16. M. Soltani, S. Yegnanarayanan, Q. Li, A. A. Eftekhar, and A. Adibi, “Self-sustained gigahertz electronic oscillations in ultrahigh-Q photonic microresonators,” Phys. Rev. A **85**, 053819 (2012) [CrossRef] .

17. E. Kuramochi, M. Notomi, S. Mitsugi, A. Shinya, T. Tanabe, and T. Watanabe, “Ultrahigh-Q photonic crystal nanocavities realized by the local width modulation of a line defect,” Appl. Phys. Lett. **88**, 041112 (2006) [CrossRef] .

18. Z. Han, X. Checoury, D. Néel, S. David, M. El Kurdi, and P. Boucaud, “Optimized design for 2 × 10^{6} ultra-high Q silicon photonic crystal cavities,” Opt. Commun. **283**, 4387–4391 (2010) [CrossRef] .

19. Z. Han, X. Checoury, L.-D. Haret, and P. Boucaud, “High quality factor in a two-dimensional photonic crystal cavity on silicon-on-insulator,” Opt. Lett. **36**, 1749–1751 (2011) [CrossRef] [PubMed] .

*Q*is around 130000 and the transmission at the resonance is

*T*

_{max}=41% between the entrance and exit of the photonic crystal. Figure 1(b) shows the calculated output power as a function of the input power for different detunings between the laser and the cavity resonance. We can clearly observe the cavity nonlinear behavior as the power is increased. Bistability is obtained when the pump has a negative detuning as compared to the resonance wavelength, i.e. when the laser wavelength is shorter than the cavity resonance wavelength. As explained in [11

11. S. Malaguti, G. Bellanca, A. de Rossi, S. Combrié, and S. Trillo, “Self-pulsing driven by two-photon absorption in semiconductor nanocavities,” Phys. Rev. A **83**, 051802 (2011) [CrossRef] .

**83**, 051802 (2011) [CrossRef] .

20. T. Uesugi, B. S. Song, T. Asano, and S. Noda, “Investigation of optical nonlinearities in an ultra-high-Q Si nanocavity in a two-dimensional photonic crystal slab,” Opt. Express **14**, 377–386 (2006) [CrossRef] [PubMed] .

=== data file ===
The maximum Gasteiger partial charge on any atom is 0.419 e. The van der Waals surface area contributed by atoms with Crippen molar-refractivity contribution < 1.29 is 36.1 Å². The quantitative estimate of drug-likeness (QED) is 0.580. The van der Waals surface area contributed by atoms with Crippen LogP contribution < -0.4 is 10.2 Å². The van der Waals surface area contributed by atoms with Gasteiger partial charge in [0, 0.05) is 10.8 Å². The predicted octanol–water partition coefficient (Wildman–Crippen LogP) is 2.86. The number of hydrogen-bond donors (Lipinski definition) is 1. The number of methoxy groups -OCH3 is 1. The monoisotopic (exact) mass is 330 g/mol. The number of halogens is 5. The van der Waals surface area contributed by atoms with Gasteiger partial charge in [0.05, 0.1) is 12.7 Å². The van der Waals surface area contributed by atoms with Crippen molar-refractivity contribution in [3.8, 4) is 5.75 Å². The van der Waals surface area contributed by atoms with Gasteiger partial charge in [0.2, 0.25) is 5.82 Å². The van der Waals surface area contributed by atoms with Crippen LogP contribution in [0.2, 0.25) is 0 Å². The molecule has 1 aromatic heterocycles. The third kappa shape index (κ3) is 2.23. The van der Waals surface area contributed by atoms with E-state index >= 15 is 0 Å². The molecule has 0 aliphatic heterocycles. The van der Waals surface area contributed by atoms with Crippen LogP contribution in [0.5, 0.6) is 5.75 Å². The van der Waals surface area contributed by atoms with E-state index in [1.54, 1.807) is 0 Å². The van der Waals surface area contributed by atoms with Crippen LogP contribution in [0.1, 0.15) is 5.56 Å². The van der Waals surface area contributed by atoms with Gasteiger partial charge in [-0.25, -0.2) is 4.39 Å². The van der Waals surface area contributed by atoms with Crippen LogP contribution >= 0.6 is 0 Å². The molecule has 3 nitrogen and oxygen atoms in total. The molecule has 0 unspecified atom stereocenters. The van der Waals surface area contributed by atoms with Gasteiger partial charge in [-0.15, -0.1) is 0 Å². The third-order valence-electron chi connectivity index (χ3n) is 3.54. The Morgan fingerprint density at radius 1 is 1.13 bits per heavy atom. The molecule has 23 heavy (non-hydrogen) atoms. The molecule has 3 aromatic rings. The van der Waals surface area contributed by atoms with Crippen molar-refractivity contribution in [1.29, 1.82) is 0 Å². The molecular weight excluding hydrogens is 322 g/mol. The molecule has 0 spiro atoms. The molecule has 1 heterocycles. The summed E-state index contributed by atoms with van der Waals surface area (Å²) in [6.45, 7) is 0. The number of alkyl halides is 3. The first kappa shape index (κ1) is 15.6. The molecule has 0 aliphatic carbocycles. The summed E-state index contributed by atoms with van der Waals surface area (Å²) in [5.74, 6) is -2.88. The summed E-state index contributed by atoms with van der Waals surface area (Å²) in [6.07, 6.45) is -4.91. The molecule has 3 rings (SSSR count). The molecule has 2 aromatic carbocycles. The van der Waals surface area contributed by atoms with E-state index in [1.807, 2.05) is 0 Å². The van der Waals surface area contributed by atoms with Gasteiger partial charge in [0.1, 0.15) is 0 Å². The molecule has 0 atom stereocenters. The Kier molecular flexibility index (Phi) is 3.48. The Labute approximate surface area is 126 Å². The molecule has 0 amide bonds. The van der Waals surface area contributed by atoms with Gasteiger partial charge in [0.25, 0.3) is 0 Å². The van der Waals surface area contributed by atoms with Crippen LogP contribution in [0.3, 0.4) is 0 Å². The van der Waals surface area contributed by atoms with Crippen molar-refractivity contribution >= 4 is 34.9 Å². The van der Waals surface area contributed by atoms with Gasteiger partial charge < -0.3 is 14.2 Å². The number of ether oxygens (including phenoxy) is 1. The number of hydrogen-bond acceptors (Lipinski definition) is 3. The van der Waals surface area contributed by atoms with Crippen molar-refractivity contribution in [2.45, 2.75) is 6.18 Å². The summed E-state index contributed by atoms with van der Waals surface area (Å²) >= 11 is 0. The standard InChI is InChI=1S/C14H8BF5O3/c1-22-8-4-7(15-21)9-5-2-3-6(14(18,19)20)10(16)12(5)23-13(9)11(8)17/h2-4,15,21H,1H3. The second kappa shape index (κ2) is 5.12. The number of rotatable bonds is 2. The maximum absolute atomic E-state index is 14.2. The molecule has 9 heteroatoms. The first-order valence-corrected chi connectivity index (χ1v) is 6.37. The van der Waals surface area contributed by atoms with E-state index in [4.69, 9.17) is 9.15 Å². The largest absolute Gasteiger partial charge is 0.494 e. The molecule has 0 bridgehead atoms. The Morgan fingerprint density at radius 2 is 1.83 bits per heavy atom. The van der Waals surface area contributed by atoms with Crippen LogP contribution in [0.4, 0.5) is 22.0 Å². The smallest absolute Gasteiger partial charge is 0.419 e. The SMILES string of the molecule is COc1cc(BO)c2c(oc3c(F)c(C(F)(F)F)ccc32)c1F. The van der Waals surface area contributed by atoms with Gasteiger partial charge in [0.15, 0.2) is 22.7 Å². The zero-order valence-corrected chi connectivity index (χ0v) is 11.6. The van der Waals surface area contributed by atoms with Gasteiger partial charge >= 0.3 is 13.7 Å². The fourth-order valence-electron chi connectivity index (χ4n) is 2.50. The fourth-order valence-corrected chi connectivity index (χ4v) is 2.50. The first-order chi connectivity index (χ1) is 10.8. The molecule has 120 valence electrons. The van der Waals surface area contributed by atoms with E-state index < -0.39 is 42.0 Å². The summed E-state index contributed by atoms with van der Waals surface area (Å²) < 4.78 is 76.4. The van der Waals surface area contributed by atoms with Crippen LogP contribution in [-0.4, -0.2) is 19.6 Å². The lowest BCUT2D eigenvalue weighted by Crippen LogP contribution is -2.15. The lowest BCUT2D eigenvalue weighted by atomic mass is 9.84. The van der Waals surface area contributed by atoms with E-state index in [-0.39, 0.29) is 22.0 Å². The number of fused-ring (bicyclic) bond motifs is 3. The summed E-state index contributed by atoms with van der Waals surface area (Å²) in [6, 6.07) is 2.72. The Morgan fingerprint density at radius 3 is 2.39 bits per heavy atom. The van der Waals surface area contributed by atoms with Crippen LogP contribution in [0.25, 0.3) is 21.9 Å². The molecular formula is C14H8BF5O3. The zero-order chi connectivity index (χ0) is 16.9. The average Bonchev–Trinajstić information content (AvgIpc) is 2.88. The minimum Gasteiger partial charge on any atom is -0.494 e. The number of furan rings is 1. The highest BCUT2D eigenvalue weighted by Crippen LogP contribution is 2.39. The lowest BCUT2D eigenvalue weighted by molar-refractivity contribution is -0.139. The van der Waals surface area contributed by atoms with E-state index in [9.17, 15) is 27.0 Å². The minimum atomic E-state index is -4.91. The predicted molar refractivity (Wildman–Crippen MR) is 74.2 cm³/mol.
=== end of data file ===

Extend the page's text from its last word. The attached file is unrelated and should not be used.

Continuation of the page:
21. Q. Lin, O. J. Painter, and G. P. Agrawal, “Nonlinear optical phenomena in silicon waveguides: modeling and applications,” Opt. Express **15**, 16604–16644 (2007) [CrossRef] [PubMed] .

*A*is the complex amplitude of the electrical field of the confined mode in the cavity (with

*E*= |

*A*|

^{2}the mode energy) and

*N*is the number of free-carriers. The first term on the right-hand side of Eq. (1), −

*A*/(2

*τ*) represents the damping of the electrical field due to intrinsic linear losses,

*τ*=

*Q/ω*

_{0}, being the photon lifetime in the cavity. This field decay is compensated by the continuous injection of light into the cavity that is taken into account by the last term

*T*the transmission maximum at low input power. The interplay between the second term,

_{max}*i*Δ

*ωA*, and the third term,

*ω*=

*ω*−

*ω*

_{0}represents the detuning between the input laser frequency

*ω*/(2

*π*) and the cavity resonance frequency

*ω*

_{0}/(2

*π*).

*γ*is a complex number, represents the effect of free-carrier induced absorption and dispersion, and

^{FCA}*V*is the cavity effective volume over which the photo-generated free-carriers spread (see appendix 1 Free-carrier dispersion, absorption and generation). Here, we calculated